After reading online reviews for what felt like months, I narrowed my list down to the Enlightened Equipment Revelation and Enigma, ultimately deciding to go with the Engima to save a little weight over the Revelation. My quilt specs are below.  I really like how the Enlightened Equipment quilts have baffles that run vertically instead of horizontally all the way up the bag.  That keeps your insulation where its supposed to be, instead of "falling" to the sides of the bag while you sleep.
 
 (Down Type (DownTek Treated): 850 fill, Temperature: 30°F (-1°C), Length: Regular - 6', Width: Wide - 58", Outside Fabric Options: Black 10D, Inside Fabric Color: Charcoal 10D) 

Being a bigger guy, I was happy I went with the wide version. I went with a 30-degree rating. I'm not a warm or a cold sleeper, but feel I'm somewhere in the middle. So far I've slept with it down to the low 20's and stayed comfortably warm (wearing a baselayer while sleeping). I think I could comfortably get down into the high teens. On warmer nights, I've had it with night time lows as high as the mid-60's and didn't need to uncover or anything like that due to overheating as I used it as more of a blanket than a bag.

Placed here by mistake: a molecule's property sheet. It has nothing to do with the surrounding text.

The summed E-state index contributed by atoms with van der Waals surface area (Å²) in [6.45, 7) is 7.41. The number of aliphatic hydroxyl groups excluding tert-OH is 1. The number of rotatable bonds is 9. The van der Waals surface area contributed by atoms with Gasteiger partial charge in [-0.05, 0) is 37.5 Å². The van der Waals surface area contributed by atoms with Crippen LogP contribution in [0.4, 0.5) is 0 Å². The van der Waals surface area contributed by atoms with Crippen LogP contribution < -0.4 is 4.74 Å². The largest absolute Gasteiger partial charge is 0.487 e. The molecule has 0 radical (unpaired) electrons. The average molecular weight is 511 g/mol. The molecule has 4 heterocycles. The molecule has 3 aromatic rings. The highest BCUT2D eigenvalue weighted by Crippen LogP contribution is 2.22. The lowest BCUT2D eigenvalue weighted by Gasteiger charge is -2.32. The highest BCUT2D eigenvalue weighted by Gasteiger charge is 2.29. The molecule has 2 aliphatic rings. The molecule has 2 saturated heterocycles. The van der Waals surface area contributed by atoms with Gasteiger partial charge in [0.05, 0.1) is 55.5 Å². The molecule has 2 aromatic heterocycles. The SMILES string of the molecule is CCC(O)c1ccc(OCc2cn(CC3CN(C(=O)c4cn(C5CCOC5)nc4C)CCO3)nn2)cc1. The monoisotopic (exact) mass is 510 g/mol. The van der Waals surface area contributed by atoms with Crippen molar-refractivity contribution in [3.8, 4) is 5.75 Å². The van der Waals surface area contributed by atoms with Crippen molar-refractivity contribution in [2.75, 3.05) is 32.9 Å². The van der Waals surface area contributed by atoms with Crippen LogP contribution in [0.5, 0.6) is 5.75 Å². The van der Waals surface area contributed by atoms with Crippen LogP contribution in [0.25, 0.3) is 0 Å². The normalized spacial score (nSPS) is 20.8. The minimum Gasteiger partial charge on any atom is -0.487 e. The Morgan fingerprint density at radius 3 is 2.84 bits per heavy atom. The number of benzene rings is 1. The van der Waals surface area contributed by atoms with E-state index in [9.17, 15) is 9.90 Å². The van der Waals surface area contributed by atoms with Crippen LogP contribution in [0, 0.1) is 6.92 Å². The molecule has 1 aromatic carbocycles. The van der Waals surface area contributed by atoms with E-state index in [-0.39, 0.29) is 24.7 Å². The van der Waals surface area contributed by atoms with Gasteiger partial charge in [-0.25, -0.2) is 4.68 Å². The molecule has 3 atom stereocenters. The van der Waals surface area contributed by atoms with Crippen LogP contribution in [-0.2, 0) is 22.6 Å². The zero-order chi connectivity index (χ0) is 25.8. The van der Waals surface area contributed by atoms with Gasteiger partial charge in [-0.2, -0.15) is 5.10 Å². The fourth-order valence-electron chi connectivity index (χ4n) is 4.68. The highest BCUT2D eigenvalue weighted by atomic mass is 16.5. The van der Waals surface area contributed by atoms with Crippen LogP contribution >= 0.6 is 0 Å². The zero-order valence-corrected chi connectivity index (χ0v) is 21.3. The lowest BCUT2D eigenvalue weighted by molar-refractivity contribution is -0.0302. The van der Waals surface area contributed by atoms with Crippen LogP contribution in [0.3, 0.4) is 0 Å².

One thing I kind of lucked into was going with a black exterior/charcoal interior. When the sun comes up in the morning and you aren't ready to get up, you just tuck your head inside the quilt (no problem with my height) and its pitch black again.

Weight (~16oz) and pack size wise, this thing packs down about as small as you can get- maybe half a volleyball.  I can't see myself ever going back to a mummy or traditional sleeping bag.

Sleeping Pads
 
Sure, you can just sleep on the ground or your tent floor, but you will be uncomfortable and probably cold as the ground absorbs your body heat, and that's where a sleeping pad comes in. 
 
I have the Thermarest NeoAir Xlite, which weighs a whopping 12-ounces.  It has an R (insulation) value of 3.2, which is pretty good for a 3-season pad and the reason I am able to get by with a 30-degree quilt at colder temps.  I have the regular size, which I thought I'd be rolling off of all the time when I first saw how big it was, but its pretty comfortable and I rarely roll off the side while sleeping.    It does tend to make a "crinkley" sounds when you roll around which is probably the only con I have for it.